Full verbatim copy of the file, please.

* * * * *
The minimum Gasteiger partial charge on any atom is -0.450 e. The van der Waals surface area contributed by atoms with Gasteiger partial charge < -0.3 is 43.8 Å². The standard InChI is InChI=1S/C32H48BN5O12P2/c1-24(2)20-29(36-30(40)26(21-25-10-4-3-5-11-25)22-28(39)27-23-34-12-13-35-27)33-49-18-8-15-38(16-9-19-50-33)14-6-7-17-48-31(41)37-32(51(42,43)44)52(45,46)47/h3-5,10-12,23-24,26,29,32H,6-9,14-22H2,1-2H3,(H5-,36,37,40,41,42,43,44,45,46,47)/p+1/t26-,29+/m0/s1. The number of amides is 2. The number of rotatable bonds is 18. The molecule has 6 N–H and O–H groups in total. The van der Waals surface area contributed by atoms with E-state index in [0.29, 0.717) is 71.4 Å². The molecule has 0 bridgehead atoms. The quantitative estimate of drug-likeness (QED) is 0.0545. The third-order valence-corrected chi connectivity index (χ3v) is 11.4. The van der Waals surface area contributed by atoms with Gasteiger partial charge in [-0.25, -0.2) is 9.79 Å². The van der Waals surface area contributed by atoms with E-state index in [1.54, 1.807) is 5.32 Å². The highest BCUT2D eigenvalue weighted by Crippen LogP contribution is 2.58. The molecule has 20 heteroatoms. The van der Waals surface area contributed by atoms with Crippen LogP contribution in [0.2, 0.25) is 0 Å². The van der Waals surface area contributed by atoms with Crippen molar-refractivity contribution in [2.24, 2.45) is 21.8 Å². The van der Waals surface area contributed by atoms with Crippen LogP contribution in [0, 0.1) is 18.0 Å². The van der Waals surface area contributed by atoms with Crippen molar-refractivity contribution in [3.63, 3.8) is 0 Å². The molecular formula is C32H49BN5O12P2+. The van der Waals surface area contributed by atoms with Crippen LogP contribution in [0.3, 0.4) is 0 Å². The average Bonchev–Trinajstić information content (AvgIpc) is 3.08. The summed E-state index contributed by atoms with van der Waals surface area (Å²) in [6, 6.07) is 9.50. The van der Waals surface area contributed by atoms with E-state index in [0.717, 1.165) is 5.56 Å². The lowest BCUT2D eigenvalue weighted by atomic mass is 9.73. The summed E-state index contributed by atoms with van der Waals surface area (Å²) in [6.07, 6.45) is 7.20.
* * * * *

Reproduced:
The minimum Gasteiger partial charge on any atom is -0.450 e. The van der Waals surface area contributed by atoms with Gasteiger partial charge < -0.3 is 43.8 Å². The standard InChI is InChI=1S/C32H48BN5O12P2/c1-24(2)20-29(36-30(40)26(21-25-10-4-3-5-11-25)22-28(39)27-23-34-12-13-35-27)33-49-18-8-15-38(16-9-19-50-33)14-6-7-17-48-31(41)37-32(51(42,43)44)52(45,46)47/h3-5,10-12,23-24,26,29,32H,6-9,14-22H2,1-2H3,(H5-,36,37,40,41,42,43,44,45,46,47)/p+1/t26-,29+/m0/s1. The number of amides is 2. The number of rotatable bonds is 18. The molecule has 6 N–H and O–H groups in total. The van der Waals surface area contributed by atoms with E-state index in [0.29, 0.717) is 71.4 Å². The molecule has 0 bridgehead atoms. The quantitative estimate of drug-likeness (QED) is 0.0545. The third-order valence-corrected chi connectivity index (χ3v) is 11.4. The van der Waals surface area contributed by atoms with Gasteiger partial charge in [-0.25, -0.2) is 9.79 Å². The van der Waals surface area contributed by atoms with E-state index in [1.54, 1.807) is 5.32 Å². The highest BCUT2D eigenvalue weighted by Crippen LogP contribution is 2.58. The molecule has 20 heteroatoms. The van der Waals surface area contributed by atoms with Crippen LogP contribution in [0.2, 0.25) is 0 Å². The van der Waals surface area contributed by atoms with Crippen molar-refractivity contribution in [2.24, 2.45) is 21.8 Å². The van der Waals surface area contributed by atoms with Crippen LogP contribution in [0, 0.1) is 18.0 Å². The van der Waals surface area contributed by atoms with Crippen molar-refractivity contribution in [3.63, 3.8) is 0 Å². The molecular formula is C32H49BN5O12P2+. The van der Waals surface area contributed by atoms with Crippen LogP contribution in [0.3, 0.4) is 0 Å². The average Bonchev–Trinajstić information content (AvgIpc) is 3.08. The summed E-state index contributed by atoms with van der Waals surface area (Å²) in [6, 6.07) is 9.50. The van der Waals surface area contributed by atoms with E-state index in [0.717, 1.165) is 5.56 Å². The lowest BCUT2D eigenvalue weighted by atomic mass is 9.73. The summed E-state index contributed by atoms with van der Waals surface area (Å²) in [6.07, 6.45) is 7.20.